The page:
"My life in service of the Quran, if I have one,

I'm the dirt of Muhammad, the chosen one.

Wheover attributes anything to me other than what I tell,

I'm disgusted by him and what he has to say as well."

-Moulana Rumi, Quatrain 1330

Rumi was Muslim

To those familiar with his writing, this goes without saying. After all - his name was 'Mawlānā Jalāl ad-Dīn Muhammad Rūmī,' he wore the turban of Islamic knowledge, like his father before him. Rumi was Muslim through and through, but if one were to find him through translation, this wouldn't be immediately clear.

What if you didn't know much about Rumi, and you're not fluent in Persian, how would you learn about Moulana? You'd google him. This is where the problem begins. Look what you're greeted with when you google 'Rumi':

There he is, the 13th century poet Moulana, or is it?

No, it's Leonardo DiCaprio. That's alright, it's just a mistake by Google.

What if you wanted to read Rumi's work?

You click on the 'books' tab in the search bar:

Or you go to Amazon:

Both searches yield you books by the same author: Coleman Barks.

Barks doesn't know Persian or Arabic, and he doesn't have any other type of qualification to translate medieval Islamic poetry. But that didn't stop him from publishing over a dozen 'translations':

Despite having no qualifications, Barks managed to establish himself as a 'scholar' of Rumi's poetry, and he's often described as the 'foremost expert' and 'translator' of Moulana's works.

These books are largely responsible for the prevalence of quotes falsely attributed to Rumi all over social media - the vast majority of which emerged from the imagination of Coleman Barks.

Coleman's 'Rumi quotes' have become part of American pop culture, take this one from 'The Essential Rumi':

Ivanka Trump tweeted it out after her their failed attempt to make peace in Afghanistan. Ironically, her father wouldn't let Rumi into the United States if he were alive today.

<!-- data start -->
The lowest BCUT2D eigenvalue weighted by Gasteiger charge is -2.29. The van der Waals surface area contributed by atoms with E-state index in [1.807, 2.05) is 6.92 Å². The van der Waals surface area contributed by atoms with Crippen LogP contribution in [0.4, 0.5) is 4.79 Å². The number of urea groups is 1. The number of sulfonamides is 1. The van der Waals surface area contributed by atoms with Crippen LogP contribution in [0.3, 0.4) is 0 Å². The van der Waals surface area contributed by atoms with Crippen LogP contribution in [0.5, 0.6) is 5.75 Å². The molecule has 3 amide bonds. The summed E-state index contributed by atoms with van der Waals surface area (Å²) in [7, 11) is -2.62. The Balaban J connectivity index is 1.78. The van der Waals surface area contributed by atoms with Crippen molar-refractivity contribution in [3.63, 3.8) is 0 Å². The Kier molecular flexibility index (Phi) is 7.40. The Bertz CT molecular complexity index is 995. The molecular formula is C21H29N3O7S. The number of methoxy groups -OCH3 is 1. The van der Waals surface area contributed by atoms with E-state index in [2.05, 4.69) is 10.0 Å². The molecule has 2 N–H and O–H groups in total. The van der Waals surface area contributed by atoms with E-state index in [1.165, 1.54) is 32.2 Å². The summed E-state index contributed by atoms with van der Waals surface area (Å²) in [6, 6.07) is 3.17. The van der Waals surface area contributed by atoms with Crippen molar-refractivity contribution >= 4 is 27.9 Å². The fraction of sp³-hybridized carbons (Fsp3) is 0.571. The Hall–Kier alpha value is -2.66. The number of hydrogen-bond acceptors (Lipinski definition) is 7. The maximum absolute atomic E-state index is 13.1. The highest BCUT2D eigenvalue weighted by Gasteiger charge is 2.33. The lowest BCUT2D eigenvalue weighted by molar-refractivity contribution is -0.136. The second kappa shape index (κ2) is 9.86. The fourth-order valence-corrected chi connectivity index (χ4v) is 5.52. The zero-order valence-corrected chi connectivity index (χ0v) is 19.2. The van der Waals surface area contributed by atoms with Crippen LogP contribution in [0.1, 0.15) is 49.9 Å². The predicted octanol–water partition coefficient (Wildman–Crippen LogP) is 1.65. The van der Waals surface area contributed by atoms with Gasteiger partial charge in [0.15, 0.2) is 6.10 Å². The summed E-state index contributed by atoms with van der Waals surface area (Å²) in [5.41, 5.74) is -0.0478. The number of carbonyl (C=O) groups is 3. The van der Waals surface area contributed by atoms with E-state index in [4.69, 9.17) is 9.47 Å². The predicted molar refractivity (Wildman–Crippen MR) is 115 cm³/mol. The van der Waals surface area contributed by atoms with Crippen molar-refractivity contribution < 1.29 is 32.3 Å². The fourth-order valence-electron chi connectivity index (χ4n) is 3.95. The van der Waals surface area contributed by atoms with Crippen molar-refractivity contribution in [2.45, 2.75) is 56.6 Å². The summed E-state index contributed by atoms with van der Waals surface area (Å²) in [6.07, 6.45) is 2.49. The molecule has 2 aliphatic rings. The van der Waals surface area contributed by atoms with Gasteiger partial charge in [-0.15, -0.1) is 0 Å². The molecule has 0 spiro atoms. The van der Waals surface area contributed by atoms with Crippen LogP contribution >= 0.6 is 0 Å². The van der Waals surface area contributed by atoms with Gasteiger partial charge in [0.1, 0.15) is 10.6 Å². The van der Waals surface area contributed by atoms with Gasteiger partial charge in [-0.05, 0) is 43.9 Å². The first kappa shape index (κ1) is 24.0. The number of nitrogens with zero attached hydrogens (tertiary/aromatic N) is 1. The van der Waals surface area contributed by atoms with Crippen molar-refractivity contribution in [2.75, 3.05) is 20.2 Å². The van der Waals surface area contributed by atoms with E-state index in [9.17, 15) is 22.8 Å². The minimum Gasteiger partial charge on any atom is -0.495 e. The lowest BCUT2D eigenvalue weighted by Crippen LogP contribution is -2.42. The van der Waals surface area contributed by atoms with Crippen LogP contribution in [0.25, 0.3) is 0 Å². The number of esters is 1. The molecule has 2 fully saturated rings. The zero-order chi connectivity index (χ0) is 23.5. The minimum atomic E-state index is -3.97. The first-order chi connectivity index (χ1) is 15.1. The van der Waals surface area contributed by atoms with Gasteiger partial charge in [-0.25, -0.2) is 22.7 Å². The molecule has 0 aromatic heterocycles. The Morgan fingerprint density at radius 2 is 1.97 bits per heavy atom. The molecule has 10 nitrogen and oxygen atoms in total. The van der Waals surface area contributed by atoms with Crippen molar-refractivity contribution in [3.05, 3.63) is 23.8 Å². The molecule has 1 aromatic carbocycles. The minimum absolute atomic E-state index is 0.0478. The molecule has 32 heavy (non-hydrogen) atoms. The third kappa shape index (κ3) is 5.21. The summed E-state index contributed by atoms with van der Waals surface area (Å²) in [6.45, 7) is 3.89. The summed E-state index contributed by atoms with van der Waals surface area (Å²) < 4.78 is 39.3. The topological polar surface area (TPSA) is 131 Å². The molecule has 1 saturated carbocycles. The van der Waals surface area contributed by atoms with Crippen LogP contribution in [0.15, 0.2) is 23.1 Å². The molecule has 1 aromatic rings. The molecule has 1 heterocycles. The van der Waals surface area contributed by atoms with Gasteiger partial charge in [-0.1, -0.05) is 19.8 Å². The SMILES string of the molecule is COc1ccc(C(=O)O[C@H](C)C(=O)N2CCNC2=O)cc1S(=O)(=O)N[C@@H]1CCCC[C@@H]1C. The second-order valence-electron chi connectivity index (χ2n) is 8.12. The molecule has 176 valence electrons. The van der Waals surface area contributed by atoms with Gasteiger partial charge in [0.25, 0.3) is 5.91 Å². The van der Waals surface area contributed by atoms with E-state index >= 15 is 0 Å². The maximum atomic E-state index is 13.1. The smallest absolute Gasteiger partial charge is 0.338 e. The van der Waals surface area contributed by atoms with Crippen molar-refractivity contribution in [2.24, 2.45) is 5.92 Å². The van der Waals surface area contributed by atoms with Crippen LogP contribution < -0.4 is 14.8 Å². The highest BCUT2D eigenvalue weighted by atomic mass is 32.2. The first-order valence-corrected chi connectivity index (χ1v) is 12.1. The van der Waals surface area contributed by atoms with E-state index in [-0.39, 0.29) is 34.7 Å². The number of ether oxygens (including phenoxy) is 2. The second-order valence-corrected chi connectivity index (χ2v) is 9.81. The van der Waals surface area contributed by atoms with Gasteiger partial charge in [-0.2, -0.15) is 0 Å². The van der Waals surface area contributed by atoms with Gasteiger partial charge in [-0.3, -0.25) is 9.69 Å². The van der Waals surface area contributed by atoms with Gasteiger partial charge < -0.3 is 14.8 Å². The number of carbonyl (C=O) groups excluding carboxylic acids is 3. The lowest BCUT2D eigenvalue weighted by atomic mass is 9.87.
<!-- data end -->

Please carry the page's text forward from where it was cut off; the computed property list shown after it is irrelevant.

Brad Pitt even got it tattooed right by his pit:

After quite a bit of research, we were able to track down the source of this quote, that Bark's has 'translated,' here it is in the original Persian with our English translation:

Now, let's compare Bark's 'translation' with our mostly literate translation:

In his version, Barks has erased the context and meaning of the poem, and reduced it to something nearly meaningless. Now take this second example, a quote we found online:

We trace it back to - you guessed it - our old friend Barks. It's in his book 'Open Secret: Versions of Rumi'

Again, after much research, we are able to track down the source of this 'translation,' and we have translated it ourselves:

Compare our translation with Bark's rendering:

Barks has transformed the gender-neutral 'yar' (which could be interpreted as either a mystical partner or a romantic one) into 'woman' removing any possibility of a spiritual reading of this poem (which is likely the correct reading). Some took up the cause of defending Barks, saying that his renderings are still a spiritual poet, and translation need not be so strict. How can you excuse this? He has needlessly taken a spiritual poem and made it about one thing: sex. Orientalists have always had their hangups about sex and viewed the east as a place of harems and slave girl markets. They sexualize everything about us, even up to the sacred elements of our culture, like the hijab (which they've even featured in porn). We Muslims are the spiritual descendants and inheritors of Moulana Rumi's teachings. We are the custodians of his writings, which are distinctly Islamic, and we refuse to allow any orientalist to tear Rumi from his context, remove the Islam, add in sex, and make millions of dollars and a career in the process.

The damage that Barks' 'popularization' of Rumi has done is immeasurable. Anyone reading these translations would wonder if Rumi was Muslim at all. So again they google, and they find the first answer:

Thousands of people have seen this answer, how many were mislead, and sent astray? How many Muslims will simply never look into Moulan's writings again, after being presented with such a distorted and outright false image of his work?

This is what Moulana had to say about his religion:

But you wont find that in anything written by Coleman Barks.